Is hope around the corner for Gaam-i-Kuls?

Advocating for a cleaner Kashmir, notable Srinagar-based RTI activist and columnist Raja Muzaffar Bhat has been keenly following SBM-G policy implementation in the union territory. He said, “The rural areas of Kashmir are facing severe problems of waste management. The unscientific waste disposal in rural areas of Kashmir is more cause of concern compared to our urban areas. People are not sensitised about the proper disposal of waste, and they are discharging their liquid waste to nearby water bodies without any legal or moral impediments. This has become normal practice in every nook and corner of the valley.”

In January 2021, Bhat also filed an RTI enquiring about the implementation of rural waste management projects under SBM-G in Budgam district. The response to the application revealed that not a single project had been implemented in the 296 panchayats of Budgam. “The departments lack technical know-how, and there is also unease within the administration, post the abrogation of Article 370,” Bhat told 101Reporters.

Now a year later, the Rural Sanitation Department has finally begun to implement SLWM programs in Panchayats, according to an official in the Rural Sanitation Department. Speaking to 101Reporters, he said that the SLWM program in rural areas was in the initial stages and they plan to cover 1,000 locations. He further added, “We didn’t have an expert who could guide us in implementing the plan due to which we were facing problems, but recently the department has hired an expert to carry out the waste management plans successfully in rural areas.”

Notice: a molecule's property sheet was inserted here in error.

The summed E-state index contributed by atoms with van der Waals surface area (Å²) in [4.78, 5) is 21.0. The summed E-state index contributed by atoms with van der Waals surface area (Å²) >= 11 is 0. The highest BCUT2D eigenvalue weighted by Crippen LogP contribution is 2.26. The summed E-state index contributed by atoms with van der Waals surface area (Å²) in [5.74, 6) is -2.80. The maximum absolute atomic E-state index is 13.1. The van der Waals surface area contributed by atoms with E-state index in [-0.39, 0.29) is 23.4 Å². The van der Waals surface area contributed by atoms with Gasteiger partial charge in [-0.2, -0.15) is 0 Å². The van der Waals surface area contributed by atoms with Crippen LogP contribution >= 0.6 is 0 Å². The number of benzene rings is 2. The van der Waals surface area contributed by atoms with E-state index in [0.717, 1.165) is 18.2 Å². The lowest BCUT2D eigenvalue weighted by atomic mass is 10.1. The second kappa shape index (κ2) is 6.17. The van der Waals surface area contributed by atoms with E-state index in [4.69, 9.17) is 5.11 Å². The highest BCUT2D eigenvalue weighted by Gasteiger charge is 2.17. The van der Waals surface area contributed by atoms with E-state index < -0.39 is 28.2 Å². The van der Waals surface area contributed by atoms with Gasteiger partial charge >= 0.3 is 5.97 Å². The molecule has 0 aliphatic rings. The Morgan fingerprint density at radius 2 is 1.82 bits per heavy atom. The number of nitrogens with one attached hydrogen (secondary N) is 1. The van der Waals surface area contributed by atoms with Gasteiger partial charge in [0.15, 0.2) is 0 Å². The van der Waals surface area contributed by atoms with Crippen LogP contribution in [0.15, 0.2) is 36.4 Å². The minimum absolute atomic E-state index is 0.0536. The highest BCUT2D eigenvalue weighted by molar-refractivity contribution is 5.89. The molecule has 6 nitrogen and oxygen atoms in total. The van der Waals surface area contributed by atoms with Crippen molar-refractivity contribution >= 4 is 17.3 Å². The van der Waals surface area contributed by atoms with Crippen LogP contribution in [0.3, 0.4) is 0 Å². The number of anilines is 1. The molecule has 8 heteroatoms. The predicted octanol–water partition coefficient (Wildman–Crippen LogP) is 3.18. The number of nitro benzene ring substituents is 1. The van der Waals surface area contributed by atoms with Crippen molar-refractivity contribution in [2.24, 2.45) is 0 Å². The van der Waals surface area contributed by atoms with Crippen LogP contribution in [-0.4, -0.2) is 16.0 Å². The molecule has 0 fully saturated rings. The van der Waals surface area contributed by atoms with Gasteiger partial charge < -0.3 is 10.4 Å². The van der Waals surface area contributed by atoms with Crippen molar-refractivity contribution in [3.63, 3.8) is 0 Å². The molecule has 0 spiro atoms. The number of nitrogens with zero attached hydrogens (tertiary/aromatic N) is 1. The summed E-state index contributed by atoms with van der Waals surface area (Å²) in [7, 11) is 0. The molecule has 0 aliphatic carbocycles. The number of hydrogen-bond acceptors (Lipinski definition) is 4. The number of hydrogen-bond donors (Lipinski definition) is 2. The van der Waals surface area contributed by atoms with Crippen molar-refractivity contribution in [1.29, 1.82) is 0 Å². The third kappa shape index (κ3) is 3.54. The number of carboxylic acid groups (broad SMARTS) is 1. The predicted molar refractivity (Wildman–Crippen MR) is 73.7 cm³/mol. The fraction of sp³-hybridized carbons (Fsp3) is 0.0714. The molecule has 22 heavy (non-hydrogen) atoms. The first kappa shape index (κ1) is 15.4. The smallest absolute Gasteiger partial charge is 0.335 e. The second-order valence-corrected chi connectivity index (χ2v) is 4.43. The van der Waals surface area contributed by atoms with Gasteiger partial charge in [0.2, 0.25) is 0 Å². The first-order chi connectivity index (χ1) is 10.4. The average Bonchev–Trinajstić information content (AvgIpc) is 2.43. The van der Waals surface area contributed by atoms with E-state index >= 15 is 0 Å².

Another official in the Rural and Panchayat Raj Department of Budgam said that the SLWM program had not yet been implemented in any panchayat of Budgam district. “We are going to implement 31 projects for which dumping sites have been identified, and the department has sent a Detailed Project Report (DPR). As soon as the funds are granted, projects will be implemented. Five sites have also been identified where plastic will be dumped and treated scientifically,” he added. -IANS/ 101Reporters

(The author is a Kashmir-based freelance journalist and a member of 101Reporters, a pan-India network of grassroots reporters)